He cut his teeth as an Olympus salesman in north-eastern England in his twenties, working his way into senior positions in Europe. He was made president of the entire company in April, the first foreigner to hold that position.
Woodford speaks no Japanese. But he won respect as a cost cutter, he says.
His elevation was significant in conservative Japan. With some notable exceptions -- Carlos Ghosn at Nissan and Howard Stringer at Sony -- very few foreigners run Japanese companies. The appointment of a foreign boss usually signals strategic change, as in the case with Stringer, or belt-tightening, as with “Le Cost Cutter” Ghosn.
But the chatter in Tokyo when Woodford took over was that he had been given the job because he would be easy to control.
Chairman Kikukawa, known as Tom to his friends, is fond of poodles. He uses a photo of his two pet poodles, Chappi and Megu, as his computer screensaver and brandished shots of the pair in a light-hearted moment during a February presentation on Olympus’ cameras business. Some sceptical Japanese saw Woodford as the chairman’s new pet.
“I felt sorry for him. He doesn’t speak Japanese, so he would only be a Yes Man to Kikukawa, a top executive in name only, Kikukawa’s puppet,” says Masaharu Hamada, an Olympus employee who has taken his own legal action against the company because, he says, he was subjected to management harassment after he reported a compliance breach by his supervisor. (The lower Tokyo court ruled in the employee’s favour in August; Olympus is now appealing that decision in the Tokyo High Court.)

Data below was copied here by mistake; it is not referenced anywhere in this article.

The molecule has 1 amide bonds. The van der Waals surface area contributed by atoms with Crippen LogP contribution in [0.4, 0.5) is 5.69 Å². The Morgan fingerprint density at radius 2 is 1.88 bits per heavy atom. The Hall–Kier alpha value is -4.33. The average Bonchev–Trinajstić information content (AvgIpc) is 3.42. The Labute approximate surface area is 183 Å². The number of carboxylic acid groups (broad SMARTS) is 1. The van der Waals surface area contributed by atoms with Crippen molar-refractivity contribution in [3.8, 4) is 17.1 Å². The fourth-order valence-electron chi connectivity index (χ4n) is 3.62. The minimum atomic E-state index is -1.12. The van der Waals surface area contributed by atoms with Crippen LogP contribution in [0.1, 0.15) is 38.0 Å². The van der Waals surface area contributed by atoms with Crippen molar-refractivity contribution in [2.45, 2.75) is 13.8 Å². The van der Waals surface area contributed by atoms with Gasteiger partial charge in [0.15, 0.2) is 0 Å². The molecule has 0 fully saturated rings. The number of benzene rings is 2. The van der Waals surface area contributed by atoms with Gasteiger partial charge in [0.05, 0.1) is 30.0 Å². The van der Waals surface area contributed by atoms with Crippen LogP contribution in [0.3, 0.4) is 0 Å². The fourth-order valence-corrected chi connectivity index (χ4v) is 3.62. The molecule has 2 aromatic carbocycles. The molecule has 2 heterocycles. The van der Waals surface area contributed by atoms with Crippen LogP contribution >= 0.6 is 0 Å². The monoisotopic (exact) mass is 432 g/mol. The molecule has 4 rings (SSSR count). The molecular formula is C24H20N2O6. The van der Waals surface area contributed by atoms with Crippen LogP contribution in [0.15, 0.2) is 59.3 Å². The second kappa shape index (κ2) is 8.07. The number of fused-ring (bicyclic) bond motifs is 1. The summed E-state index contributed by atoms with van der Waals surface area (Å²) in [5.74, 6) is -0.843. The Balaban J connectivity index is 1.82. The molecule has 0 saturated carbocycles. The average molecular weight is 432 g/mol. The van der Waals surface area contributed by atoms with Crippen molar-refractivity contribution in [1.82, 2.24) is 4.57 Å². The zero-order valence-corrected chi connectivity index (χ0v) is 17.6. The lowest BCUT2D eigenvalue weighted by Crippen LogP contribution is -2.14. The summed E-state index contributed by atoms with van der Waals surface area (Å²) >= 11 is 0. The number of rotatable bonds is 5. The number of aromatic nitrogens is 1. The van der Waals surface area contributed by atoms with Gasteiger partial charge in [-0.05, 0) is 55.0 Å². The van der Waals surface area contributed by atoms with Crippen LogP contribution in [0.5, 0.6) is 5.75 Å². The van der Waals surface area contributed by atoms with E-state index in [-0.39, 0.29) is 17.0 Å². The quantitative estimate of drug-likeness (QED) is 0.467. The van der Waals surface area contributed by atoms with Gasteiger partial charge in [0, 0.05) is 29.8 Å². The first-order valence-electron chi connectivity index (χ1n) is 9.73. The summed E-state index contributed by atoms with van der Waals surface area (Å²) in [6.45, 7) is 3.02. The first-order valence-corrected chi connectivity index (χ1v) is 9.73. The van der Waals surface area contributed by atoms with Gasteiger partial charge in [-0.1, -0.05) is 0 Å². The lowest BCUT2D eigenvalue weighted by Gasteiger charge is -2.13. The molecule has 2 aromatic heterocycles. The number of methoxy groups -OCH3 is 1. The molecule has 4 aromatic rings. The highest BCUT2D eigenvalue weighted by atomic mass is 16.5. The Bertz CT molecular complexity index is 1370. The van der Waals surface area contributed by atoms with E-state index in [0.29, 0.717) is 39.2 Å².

As Japanese investigative magazine Facta would later note: “The fact that the company picked a bottom-ranking foreign executive director with virtually no significant responsibilities from amongst a total pool of 25 potential candidates, including the vice-president who was responsible for medical instruments... set tongues a-wagging.”
Japanese experts say Woodford, as a foreigner, failed to understand that CEOs are meant to toe the line. Woodford himself says he can be loud-mouthed, opinionated and strong-headed. Asked why he was appointed as Olympus’ first foreign president, Woodford now says the board must have believed he’d never “find out and they were in desperate need to recover their financial position”.